2Uniform Circular Motion Motion in a circular path at constant speed Speed constant, velocity changing continually Velocity changing direction, so there is acceleration Called centripetal acceleration, since it is toward the center of the circle, along the radius Value can be calculated by many formulas, first isac = v2/r
3Example ac = v2 =__(6.0 m/s)2 = 36 (m/s)2 = 2.9 m/s2 r 12.5 m 12.5 m A bicycle racer rides with constant speed around a circular track 25 m in diameter. What is the acceleration of the bicycle toward the center of the track if its speed is 6.0 m/s?ac = v2 =__(6.0 m/s)2 = 36 (m/s)2 = 2.9 m/s2r m m
4Rotation and Revolution Rotation-Around an Internal Axis-Earth rotates 24 hours for a complete turn Linear (tangential) versus rotational speed Linear is greater on outside of disk or merry-go-round, more distance per rotation Linear is smaller in middle of disk, less distance per rotation. Rotational speed is equal for both Rotations per minute (RPM) Linear speed is proportional to both rotational speed and distance from the center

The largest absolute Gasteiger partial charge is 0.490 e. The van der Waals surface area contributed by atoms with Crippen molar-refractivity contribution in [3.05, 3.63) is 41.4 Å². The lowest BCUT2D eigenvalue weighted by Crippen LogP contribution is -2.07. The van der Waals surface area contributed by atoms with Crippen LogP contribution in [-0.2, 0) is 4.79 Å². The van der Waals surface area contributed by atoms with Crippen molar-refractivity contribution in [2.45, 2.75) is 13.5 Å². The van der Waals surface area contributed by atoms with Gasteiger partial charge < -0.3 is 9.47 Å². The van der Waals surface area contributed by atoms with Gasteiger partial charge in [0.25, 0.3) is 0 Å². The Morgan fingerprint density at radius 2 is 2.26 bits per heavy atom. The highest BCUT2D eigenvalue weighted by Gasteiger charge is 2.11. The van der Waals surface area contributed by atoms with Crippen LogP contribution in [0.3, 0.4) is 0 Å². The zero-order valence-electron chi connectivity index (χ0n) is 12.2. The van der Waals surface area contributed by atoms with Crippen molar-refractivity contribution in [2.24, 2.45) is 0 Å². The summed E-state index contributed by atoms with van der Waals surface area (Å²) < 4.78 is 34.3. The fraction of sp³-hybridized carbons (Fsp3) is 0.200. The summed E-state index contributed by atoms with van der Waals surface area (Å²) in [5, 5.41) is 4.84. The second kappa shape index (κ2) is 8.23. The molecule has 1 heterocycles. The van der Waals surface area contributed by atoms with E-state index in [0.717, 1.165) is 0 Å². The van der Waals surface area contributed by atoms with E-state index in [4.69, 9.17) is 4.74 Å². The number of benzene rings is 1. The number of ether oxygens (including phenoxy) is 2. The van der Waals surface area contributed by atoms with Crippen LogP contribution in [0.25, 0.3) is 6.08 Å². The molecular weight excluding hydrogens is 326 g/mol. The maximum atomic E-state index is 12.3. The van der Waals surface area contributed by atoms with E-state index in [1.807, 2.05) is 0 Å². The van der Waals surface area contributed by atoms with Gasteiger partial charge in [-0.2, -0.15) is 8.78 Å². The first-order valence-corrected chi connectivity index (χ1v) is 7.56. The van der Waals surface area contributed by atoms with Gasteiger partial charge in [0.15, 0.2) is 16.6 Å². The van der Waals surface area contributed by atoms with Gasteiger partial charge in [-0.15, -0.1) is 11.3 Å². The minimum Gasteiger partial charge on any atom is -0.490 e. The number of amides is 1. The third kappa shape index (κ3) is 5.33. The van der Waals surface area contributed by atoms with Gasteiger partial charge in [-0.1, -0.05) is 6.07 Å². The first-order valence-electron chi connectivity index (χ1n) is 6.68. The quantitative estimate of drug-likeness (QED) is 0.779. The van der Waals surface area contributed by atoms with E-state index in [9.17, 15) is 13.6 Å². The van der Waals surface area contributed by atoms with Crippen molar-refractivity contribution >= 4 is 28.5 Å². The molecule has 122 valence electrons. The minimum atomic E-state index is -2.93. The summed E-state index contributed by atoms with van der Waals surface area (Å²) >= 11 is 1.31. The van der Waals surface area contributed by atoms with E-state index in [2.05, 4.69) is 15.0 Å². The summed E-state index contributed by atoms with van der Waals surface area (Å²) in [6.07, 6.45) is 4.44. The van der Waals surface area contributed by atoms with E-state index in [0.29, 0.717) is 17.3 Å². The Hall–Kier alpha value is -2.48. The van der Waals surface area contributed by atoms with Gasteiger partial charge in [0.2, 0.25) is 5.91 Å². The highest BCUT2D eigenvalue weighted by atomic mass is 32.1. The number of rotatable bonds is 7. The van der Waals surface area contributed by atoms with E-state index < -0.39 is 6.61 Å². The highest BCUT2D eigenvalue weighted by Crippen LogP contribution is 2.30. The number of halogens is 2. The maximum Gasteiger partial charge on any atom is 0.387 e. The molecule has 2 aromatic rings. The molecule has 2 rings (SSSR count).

5Rotation and Revolution Revolution-Around an External Axis-Earth revolves days per trip around sun Same relationship between linear and revolutional speeds as with rotational Planets do not revolve at the same revolutional speeds around the sun
6PeriodAnother important measure in UCM is period, the time for 1 rotation or revolution Since x=v0t , this implies that vT = 2r and thus T= 2pr/ v Rearranging differently, v= 2pr/ T and then inserting it into the acceleration equation ac = v2/r = 4p2r/T2